LONDON (Reuters) - The private sector should pay for a new super-fast broadband network seen by ministers as crucial to the economy, a review for the government said on Friday.
Francesco Caio, vice-chairman of Lehman Brothers in Europe, who led the review, said billions of pounds of investment should come from broadband providers rather than public funds.
The government says the new network would deliver Internet speeds up to 25 times faster than current connections, allowing the download of films or music in seconds.
Ministers say faster broadband is essential to help businesses work over the Internet and keep Britain as a leading online economy.
“The case for a public intervention at this time is weak at best,” Caio said. “There is little evidence in the short term the UK is going to suffer from the lack of an extensive next generation access network.”
His report found no immediate need for the government to intervene to help set up a fast network. Companies such as Virgin Media and BT have shown signs of wanting to invest in the new system and businesses and consumers are no worse off without it at the moment, the report said.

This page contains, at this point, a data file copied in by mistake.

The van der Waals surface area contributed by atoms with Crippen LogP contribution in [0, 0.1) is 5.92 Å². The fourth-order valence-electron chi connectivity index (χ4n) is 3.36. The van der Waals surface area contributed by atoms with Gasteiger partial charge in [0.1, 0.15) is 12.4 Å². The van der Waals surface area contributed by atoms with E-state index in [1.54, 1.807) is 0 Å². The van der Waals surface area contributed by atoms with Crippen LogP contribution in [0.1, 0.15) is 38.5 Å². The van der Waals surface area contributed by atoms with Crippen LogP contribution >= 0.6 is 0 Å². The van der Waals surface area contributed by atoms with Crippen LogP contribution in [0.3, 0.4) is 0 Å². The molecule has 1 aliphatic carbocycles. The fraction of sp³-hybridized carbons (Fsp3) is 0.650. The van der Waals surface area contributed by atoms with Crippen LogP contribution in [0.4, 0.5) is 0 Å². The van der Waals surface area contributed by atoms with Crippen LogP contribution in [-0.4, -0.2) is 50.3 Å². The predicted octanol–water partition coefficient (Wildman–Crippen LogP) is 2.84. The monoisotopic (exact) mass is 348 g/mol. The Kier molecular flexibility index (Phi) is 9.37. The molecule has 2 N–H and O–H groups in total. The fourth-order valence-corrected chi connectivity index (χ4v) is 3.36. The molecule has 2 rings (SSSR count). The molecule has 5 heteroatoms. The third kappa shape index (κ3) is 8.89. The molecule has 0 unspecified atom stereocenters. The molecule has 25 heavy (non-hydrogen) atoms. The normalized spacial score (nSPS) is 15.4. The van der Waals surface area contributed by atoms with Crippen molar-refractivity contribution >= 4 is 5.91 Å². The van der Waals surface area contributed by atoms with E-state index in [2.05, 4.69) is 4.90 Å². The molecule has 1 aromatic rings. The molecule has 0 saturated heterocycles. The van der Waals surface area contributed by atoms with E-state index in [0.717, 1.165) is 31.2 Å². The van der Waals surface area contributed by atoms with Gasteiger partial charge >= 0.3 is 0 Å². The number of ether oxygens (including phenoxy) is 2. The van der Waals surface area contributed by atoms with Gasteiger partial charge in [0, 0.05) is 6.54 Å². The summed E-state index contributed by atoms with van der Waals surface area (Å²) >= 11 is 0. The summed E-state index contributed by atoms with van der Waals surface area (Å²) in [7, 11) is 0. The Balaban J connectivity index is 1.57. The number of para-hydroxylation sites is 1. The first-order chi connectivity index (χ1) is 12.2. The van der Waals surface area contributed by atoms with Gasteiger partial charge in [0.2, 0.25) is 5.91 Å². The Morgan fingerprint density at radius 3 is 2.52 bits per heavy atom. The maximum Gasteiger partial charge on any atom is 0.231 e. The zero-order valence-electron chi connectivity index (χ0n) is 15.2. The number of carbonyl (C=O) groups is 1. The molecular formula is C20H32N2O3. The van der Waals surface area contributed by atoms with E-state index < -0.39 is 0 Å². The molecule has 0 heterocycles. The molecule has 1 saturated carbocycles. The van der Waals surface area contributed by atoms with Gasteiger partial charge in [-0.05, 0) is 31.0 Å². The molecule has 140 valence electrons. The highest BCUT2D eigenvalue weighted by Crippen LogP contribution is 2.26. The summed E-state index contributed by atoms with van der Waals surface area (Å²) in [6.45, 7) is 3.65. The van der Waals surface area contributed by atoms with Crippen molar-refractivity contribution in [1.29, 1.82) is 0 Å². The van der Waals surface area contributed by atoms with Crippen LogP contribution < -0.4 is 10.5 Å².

However, the report said superfast broadband will become a key “digital utility” in the years ahead and the government should help it to emerge.
The report contains the following recommendations:
- The government should open access to two parts of the radio spectrum for wireless Internet access.
- Regulator Ofcom should force broadband providers to be more transparent about Internet speeds.
- New homes should be equipped with superfast broadband.
- The government should relax planning laws to allow broadband to be delivered via overhead cables carried on poles in the street.
The report said superfast broadband is likely to be transmitted through a mixture of old copper telephone lines, new fibre-optic cables and wireless technology.
Replacing the current copper network with a faster fibre-optic system would cost up to 25 billion pounds, according to a separate report by a government advisory body last week.
Business Secretary John Hutton said in a statement: “This technology will touch almost every part of the economy.
“We will consider his recommendations as we plan to make sure the UK remains one of the world’s leading Internet economies.”
Internet usage in Britain has rocketed from less than 10 percent of the population in 1997 to 70 percent in 2007.
Fifty-six per cent of all households had a broadband connection in 2008, up from 51 per cent in 2007, according to National Statistics.
With the boom in Internet traffic, online videos and other data-hungry services, the government and private firms have been looking at ways of speeding up the network.
The Department for Business Enterprise and Regulatory Reform wants Internet speeds of up to 100 megabits per second (Mbps).
A megabit is a measure of the speed of data transfer. Home broadband links are typically about 4 to 8 Mbps.
The full report is at www.berr.gov.uk
Editing by Steve Addison
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